I’ve spent enough time studying, appreciating and shooting photography that I can tell pretty quickly when someone’s got The Trifecta. And pretty much instantly, I could see that Paul has it. Below are a few of Paul’s photographs. While the photographs are so powerful that they elicit an immediate visceral response, try to appreciate them for a few extra moments; consider how all three elements of The Trifecta are present in each image.
So what is The Trifecta? Here goes – the three things that contribute to truly stunning photography:
#1: Interesting Subject
It goes without saying (so much so that it’s sometimes forgotten!) that when the subject of a photograph is interesting, it is a lot more likely that the photograph itself is going to be appealing. A photograph doesn’t HAVE to have an interesting subject to be appealing (a photographer who excels in one or both of the other parts of The Trifecta can make a great photograph of even a boring, unremarkable and commonplace subject), but it sure helps. A good subject is the most obvious and, frankly, the easiest part of The Trifecta.
It is pretty obvious why the subjects of Paul’s images are fascinating to anyone who doesn’t live above the Arctic Circle (and probably even to a lot of people who do!). He goes to the ends of the Earth (literally) to find them.
#2: Technical Skill
Many modern cameras have been designed to require a lot less technical know-how in order to use them to make a workable photograph (i.e., the “program” and “auto” modes on many cameras). But unless you get lucky, that know-how is still needed in order to make a truly great photo with the appearance the photographer envisions: does the photographer think a slight bit of motion blur is going to enhance the look of the photo? Would the photo be more striking if only a small, specific part of the subject was in focus? Does one area of a photo need more or less light than it’s getting in order to show it properly? If so, how are these things going to be accomplished? These are considerations under the best of circumstances. In a challenging environment, under challenging lighting conditions, etc., the need for technical skill goes up astronomically.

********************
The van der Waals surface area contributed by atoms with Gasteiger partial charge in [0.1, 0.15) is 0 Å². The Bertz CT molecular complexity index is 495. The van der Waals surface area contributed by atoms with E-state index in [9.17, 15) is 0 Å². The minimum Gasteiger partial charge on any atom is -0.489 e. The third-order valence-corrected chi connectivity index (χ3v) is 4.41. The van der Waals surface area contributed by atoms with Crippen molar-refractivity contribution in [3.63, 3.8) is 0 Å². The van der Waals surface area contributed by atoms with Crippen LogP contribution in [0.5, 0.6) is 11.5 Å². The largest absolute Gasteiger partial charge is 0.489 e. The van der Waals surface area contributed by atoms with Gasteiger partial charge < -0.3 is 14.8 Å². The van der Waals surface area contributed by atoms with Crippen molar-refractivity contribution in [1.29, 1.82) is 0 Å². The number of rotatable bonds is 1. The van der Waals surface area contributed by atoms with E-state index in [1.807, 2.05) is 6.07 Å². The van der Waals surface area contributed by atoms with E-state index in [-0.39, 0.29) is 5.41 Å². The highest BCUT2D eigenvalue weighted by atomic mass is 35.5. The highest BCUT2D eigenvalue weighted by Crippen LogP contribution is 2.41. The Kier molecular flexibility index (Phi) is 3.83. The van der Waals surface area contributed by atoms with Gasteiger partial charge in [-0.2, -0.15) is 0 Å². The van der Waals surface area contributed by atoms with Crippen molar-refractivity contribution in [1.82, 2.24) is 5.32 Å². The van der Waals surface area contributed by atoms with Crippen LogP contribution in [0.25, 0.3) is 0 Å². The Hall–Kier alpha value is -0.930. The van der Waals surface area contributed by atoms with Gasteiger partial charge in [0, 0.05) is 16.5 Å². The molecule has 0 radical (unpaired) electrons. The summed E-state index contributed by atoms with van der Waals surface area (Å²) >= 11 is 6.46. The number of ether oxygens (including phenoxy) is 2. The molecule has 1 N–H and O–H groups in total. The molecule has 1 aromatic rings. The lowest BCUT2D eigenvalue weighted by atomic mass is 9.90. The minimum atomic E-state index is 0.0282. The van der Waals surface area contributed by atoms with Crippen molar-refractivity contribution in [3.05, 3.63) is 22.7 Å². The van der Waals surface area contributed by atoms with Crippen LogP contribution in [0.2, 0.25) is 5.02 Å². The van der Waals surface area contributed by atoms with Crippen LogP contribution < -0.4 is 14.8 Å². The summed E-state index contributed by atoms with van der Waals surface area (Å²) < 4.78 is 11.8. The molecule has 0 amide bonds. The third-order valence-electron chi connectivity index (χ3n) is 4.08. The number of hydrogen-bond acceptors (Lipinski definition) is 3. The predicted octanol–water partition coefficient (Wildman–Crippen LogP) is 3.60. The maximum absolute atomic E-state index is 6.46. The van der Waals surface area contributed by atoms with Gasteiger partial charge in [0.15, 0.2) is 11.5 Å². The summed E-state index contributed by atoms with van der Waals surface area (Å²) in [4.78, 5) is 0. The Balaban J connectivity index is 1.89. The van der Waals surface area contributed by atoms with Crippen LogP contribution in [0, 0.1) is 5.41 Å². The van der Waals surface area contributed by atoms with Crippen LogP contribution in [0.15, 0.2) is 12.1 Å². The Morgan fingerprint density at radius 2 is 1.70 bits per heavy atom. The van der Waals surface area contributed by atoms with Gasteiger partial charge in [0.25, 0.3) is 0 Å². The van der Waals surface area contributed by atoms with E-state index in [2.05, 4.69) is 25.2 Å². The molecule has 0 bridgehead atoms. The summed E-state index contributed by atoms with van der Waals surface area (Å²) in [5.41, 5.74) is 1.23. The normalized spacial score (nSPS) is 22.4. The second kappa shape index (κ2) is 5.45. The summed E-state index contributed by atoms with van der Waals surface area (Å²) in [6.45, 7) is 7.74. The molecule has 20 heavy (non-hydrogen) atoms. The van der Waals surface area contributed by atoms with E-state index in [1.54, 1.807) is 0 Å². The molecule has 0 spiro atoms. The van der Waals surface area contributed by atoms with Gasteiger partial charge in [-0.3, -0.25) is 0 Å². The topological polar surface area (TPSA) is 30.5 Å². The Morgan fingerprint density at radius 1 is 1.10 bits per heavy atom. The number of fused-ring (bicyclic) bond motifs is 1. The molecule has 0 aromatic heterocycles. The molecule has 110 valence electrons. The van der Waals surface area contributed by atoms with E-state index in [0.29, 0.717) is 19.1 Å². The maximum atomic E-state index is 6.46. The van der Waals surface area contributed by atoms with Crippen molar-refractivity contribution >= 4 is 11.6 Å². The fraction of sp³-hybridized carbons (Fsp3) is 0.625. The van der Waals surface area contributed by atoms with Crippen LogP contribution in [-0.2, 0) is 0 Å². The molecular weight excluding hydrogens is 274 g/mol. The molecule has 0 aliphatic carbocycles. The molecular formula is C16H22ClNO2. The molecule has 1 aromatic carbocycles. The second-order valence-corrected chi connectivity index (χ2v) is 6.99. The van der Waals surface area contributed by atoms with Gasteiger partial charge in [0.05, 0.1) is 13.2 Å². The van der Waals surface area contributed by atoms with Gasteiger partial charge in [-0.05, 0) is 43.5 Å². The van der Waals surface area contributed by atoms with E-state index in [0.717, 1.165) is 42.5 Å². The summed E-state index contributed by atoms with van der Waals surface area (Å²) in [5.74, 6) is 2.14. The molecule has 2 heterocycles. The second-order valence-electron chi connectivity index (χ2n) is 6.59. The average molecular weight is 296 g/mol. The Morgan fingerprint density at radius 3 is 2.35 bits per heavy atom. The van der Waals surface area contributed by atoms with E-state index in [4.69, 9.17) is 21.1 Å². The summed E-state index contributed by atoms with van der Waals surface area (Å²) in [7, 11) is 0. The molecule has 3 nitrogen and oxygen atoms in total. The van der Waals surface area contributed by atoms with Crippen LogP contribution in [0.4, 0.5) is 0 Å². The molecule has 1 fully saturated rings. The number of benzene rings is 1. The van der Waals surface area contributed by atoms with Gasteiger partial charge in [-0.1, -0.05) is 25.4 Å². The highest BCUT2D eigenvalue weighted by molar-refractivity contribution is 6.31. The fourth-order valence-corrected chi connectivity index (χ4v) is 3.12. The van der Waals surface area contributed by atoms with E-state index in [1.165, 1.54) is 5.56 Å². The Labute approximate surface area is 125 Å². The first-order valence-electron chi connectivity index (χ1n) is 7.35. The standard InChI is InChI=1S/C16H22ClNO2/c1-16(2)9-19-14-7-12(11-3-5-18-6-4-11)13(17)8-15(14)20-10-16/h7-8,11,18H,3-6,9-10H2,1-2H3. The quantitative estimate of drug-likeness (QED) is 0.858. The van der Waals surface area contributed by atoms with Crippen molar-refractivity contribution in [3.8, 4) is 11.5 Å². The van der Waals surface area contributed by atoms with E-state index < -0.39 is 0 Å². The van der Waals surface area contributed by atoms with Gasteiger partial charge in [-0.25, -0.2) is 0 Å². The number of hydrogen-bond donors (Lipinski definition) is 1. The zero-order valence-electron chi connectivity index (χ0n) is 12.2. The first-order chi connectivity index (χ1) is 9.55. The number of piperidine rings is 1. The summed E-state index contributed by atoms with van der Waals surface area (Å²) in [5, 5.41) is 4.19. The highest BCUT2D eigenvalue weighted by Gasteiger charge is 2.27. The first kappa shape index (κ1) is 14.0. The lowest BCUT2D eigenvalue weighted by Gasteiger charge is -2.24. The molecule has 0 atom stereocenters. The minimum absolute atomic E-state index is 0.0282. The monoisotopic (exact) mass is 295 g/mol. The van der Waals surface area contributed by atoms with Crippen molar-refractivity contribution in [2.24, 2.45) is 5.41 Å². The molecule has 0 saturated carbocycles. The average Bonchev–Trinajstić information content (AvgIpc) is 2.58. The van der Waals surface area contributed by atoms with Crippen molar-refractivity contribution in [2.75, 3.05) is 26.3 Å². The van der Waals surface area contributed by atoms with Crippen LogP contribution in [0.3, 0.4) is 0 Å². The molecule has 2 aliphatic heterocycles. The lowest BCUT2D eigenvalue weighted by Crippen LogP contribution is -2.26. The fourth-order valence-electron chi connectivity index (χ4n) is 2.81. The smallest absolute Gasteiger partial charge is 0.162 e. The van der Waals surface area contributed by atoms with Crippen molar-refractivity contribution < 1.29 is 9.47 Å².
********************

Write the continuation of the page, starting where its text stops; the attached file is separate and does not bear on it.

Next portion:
It’s easy to take a picture of a polar bear in daylight through the fence at a zoo; when you’re in the Arctic wilderness submerged under water that’s only a few degrees above freezing and there’s nothing between you and the bear but a few feet of that water, things get a bit more complex. For example: how does the fact that the photographer is underwater affect the shutter speed needed to achieve the swimming motion visible here in the bear’s feet?
#3: Creative/Artistic Vision
Ansel Adams famously said that he didn’t simply see a pretty scene and capture it; instead he imagined in his mind an image of how he wanted a scene to look, then used all of the tools at his disposal (the technical skill) to make that image in his mind appear on paper in the photograph. This creative or artistic vision is the most important ingredient in The Trifecta, and also the hardest to come by. Creative vision is how the photographer chooses to present the image through artistic choices like composition, shape, motion, contrast, texture, color, light, darkness, depth of field and many other variables to visually convey the emotions and the visceral, gut-reaction feel desired. It is how a talented photographer can take even a bland, unremarkable everyday subject and make a striking and visually interesting image of it, or an ugly scene and find the beauty in it.
The photo above is a perfect example of how a talented photographer can convey emotion. Looking at that image, your first reaction would be one of fright, feeling like you’re about to become dinner to a ruthless and terrifying predator. And in fact, those were the emotions Paul was feeling when he shot that image. As he describes in this video, when Paul got in the water with the seal he was intimidated by its size. But soon, he saw that the seal wasn’t threatening, but was actually trying to care for him, bringing him food and trying to feed him, the way a concerned mother would care for its young. And this friendlier, nurturing feel is evident in another photo Paul made soon after: